Software companies do this all the time. They have several products, and rather than sell them to you individually, they sell them as a suite, so that even if you buy the competitor’s product, you have probably bought theirs too, because they’ve made it cheaper to buy the suite than to buy individual pieces. That makes it very tough for a competitor to make a sell, because in a sense, they’re forced to compete against a free product, which is a tough position to be in.
Sean: Many people in corporate America don’t realize that the reason they use SharePoint isn’t so much because SharePoint was the best product. If you ask someone in your IT shop how SharePoint originally got into the company, you are likely to get the response that it was part of license-bundling deal because they had already bought Windows and Office. Software is well-suited to this approach because you can just add another license to the bundle. But you can do this in other industries, too.
Another interesting one that comes into play a lot—especially in technology industries—is fast following.
There’s a book out called “Fast Second”. The fast-following approach is applicable for companies that have the resources to wait and develop a competing solution. They might wait and buy their way in by acquiring another smaller competitor, or they may alter an existing solution and extend it into a new space.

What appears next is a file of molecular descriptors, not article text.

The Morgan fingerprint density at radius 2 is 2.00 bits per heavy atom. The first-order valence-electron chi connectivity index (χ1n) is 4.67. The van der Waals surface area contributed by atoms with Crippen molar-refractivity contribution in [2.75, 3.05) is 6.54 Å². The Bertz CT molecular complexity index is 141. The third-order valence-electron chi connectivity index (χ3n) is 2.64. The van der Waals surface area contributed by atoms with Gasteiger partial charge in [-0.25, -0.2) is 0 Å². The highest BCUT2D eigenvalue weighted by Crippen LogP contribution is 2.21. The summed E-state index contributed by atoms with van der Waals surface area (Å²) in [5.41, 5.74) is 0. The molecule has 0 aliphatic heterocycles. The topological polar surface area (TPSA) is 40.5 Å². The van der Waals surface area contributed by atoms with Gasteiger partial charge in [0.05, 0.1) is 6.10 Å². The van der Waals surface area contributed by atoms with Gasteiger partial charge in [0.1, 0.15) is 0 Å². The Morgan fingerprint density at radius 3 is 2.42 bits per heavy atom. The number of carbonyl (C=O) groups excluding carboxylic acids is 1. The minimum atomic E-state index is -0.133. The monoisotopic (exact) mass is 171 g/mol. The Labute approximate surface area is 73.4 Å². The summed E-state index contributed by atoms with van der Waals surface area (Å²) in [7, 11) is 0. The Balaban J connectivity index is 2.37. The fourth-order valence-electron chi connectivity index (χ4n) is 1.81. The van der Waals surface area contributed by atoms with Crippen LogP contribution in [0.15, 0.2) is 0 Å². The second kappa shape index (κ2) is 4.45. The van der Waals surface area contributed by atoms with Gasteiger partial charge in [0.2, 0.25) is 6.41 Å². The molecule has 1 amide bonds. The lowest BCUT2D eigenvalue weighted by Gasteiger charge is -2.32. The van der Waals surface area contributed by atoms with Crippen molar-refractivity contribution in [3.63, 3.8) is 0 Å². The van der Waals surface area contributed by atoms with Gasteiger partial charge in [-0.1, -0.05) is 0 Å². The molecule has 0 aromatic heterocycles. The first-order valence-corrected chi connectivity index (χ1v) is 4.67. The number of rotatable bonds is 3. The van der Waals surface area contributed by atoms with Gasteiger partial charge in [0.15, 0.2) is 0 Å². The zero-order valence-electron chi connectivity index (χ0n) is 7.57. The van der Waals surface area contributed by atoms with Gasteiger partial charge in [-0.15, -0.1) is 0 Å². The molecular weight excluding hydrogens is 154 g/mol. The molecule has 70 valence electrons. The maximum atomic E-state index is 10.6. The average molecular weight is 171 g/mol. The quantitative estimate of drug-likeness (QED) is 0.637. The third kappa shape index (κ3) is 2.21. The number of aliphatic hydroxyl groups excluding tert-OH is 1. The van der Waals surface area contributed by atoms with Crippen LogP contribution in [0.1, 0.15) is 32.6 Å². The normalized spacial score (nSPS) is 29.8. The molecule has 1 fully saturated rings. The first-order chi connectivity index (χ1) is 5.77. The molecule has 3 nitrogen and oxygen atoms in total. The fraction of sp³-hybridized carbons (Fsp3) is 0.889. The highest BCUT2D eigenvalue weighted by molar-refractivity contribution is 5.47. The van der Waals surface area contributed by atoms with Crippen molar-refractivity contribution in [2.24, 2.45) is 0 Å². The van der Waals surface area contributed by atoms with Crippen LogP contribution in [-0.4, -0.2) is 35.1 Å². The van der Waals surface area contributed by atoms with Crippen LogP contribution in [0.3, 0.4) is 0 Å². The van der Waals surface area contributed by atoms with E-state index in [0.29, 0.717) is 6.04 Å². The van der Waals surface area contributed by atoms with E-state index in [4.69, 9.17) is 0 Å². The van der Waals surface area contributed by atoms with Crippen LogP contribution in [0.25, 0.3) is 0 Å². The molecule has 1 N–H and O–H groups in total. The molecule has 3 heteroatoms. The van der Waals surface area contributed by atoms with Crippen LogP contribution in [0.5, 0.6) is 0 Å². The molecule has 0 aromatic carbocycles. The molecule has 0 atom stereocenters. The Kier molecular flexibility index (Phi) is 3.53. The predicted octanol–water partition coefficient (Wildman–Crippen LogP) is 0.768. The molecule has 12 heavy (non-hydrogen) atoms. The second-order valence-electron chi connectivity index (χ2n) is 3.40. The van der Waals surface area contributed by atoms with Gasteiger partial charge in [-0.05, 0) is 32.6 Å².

Scott: In this approach, the larger company may let the startup wander in the wilderness until it solves the key challenges in a new area. Then the incumbent swoops in with an army of resources, and assuming that the smaller company doesn’t have IP protection that prevents it, the larger company replicates the capabilities quickly.
Sean: Now, bear in mind that, as with a lot of things in the field of strategic analysis, it’s very easy to let your own biases drive this process. If you are the type of person who likes doomsday movies, maybe you are overly inclined to think that that upstart’s going to kill you. If you’re the person who always believes in the triumph of the hero, maybe you’re going to irrationally believe in your company’s survival, regardless of where the data points.
But, at the end of the day here, what we’re trying to say is that there are ways for the large companies in these scenarios to effectively defend themselves, rather than focusing only on the disruption.
Scott: Right, and in these David and Goliath stories, everybody likes to root for the underdog. If you’re Goliath, it’s good to know there’s some hope out there for you as well.
Sean: Exactly. There are other ways to go about this, rather than just mimicking the slingshot, so to speak. I think that’s really the key takeaway.
We’re going to come back to this topic in subsequent podcasts, and we’re also open to hearing from you. If you have particular strategies that you think we should be aware of that you can speak about in the public domain of effective ways to defend the castle, feel free to email us. And with that, we’ll let you go. Thanks for listening.